GEMERA’s position, however, is less optimistic. Gómez explained that in 2008, 125 firms were looking for minerals in Argentina. In 2009, 60 remain, and only30 of them are operating. This situation could continue. “By 2009, the projections on exploration were $250 million, from which $120 million would be invested in the summer season--from November 2008 to March 2009, during this period, however, only $30 million were actually invested,” said Gomez.
Local projects and new initiatives
During the recent Prospectors & Developers Association of Canada’s conference in Toronto, several announcements were made regarding mining investments in Argentina, including the Argentinean state company Fomicruz and the private operator Exeter Resource, which have announced a $27.3 million investment for the exploration of gold and silver deposits in Santa Cruz province. MCC also announced that in April 2010 it will begin operations at the Sierra Grande project; that will put Argentina in the iron ore mining business. The initiative required a $100 million accumulated investment in the province of Río Negro and it’s expected to produce 1 million mt of iron ore and 400,000 mt of concentrated iron per year.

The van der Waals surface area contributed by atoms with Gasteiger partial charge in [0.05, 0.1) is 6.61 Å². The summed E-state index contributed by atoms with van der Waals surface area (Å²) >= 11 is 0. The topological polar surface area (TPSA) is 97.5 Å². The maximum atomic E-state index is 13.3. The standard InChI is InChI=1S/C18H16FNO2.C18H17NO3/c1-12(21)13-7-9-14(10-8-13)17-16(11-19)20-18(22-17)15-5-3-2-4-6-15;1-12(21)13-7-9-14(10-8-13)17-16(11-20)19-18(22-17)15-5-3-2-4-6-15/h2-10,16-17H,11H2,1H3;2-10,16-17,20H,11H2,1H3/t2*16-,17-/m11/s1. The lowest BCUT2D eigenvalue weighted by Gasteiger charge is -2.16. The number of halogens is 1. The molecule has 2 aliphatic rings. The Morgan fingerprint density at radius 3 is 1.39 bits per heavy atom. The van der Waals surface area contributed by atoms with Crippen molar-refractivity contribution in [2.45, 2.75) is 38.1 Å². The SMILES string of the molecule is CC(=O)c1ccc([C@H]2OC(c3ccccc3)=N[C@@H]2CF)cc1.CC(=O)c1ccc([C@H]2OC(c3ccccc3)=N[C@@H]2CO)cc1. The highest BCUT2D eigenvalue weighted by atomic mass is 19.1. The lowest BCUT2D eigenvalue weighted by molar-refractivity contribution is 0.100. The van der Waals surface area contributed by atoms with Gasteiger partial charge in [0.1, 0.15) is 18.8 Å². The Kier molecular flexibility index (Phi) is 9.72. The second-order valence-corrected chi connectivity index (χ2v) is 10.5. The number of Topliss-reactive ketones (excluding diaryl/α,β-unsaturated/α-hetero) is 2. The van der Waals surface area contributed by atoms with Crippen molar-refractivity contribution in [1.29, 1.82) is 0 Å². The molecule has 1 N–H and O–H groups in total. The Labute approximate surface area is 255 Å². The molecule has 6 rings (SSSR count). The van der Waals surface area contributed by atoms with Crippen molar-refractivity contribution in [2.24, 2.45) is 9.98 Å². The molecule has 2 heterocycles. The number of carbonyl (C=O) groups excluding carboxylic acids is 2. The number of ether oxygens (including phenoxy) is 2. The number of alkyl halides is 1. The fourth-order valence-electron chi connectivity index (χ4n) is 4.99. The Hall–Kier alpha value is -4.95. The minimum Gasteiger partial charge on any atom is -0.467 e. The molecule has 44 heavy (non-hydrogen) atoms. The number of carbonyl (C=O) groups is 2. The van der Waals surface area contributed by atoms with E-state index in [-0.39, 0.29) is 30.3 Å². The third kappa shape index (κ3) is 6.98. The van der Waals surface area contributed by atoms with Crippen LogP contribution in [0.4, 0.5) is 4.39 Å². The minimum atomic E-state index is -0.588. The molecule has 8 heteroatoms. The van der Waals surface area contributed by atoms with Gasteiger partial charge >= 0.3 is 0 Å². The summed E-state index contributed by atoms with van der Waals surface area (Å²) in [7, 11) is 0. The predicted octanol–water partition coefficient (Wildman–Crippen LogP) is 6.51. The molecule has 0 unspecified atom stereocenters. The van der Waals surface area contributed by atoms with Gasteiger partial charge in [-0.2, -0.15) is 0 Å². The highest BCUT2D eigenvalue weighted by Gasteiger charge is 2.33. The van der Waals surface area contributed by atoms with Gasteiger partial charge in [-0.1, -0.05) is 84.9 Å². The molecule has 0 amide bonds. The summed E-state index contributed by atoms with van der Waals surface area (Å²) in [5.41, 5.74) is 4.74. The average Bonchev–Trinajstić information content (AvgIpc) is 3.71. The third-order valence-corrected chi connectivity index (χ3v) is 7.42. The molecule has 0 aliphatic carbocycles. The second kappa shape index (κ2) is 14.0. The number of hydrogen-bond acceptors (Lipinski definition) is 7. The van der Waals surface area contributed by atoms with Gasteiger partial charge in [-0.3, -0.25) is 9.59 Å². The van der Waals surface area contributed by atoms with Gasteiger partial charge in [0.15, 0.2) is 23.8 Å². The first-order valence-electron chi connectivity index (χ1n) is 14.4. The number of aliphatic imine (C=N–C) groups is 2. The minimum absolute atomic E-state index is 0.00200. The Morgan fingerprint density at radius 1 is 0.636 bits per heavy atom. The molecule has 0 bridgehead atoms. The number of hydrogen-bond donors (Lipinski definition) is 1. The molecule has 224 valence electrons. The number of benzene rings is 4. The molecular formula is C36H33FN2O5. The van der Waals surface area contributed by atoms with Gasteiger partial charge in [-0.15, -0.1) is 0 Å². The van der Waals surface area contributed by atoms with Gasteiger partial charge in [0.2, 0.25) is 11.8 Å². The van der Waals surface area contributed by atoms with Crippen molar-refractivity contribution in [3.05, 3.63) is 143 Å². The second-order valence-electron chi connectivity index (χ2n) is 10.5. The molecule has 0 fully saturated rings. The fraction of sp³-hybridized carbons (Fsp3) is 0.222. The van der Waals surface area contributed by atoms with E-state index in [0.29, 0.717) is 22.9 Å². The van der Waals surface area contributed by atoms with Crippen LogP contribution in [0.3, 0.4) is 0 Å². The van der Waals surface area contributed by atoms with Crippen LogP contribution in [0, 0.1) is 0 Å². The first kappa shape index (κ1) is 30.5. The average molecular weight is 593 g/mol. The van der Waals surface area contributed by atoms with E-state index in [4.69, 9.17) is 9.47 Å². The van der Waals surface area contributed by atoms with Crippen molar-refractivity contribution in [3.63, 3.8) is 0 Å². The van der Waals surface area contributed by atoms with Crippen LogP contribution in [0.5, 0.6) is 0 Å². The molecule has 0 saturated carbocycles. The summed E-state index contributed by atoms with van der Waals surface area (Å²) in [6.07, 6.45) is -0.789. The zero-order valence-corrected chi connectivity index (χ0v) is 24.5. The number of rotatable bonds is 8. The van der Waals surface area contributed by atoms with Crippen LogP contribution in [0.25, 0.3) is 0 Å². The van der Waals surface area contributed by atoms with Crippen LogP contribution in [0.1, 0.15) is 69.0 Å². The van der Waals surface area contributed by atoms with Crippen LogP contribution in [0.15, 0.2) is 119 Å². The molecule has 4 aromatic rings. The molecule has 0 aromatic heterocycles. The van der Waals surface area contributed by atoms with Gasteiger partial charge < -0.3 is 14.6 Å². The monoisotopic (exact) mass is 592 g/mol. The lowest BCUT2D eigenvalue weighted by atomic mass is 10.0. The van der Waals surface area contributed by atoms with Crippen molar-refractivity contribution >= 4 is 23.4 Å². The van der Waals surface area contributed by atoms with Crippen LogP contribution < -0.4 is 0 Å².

Among the main mining projects in Argentina, there are several that stand out, due to its international level and the investment they involved. For instance, the Argentinean-Chilean Lama Pascua in San Juan province, which according to Mayoral required an investment of $2.2 billion and is currently in construction. This is carried out by the Canadian Barrick Gold, which also operates the Veladero gold and silver project in the San Juan province. Veladero began producing in 2005 and involved an investment of $553 million. Last January, Barrick confirmed that it will add to this project an investment of $70 million, destined to build a new plant and to extend the productive capacity of Veladero from 50,000 mt/d to 85,000 mt/d.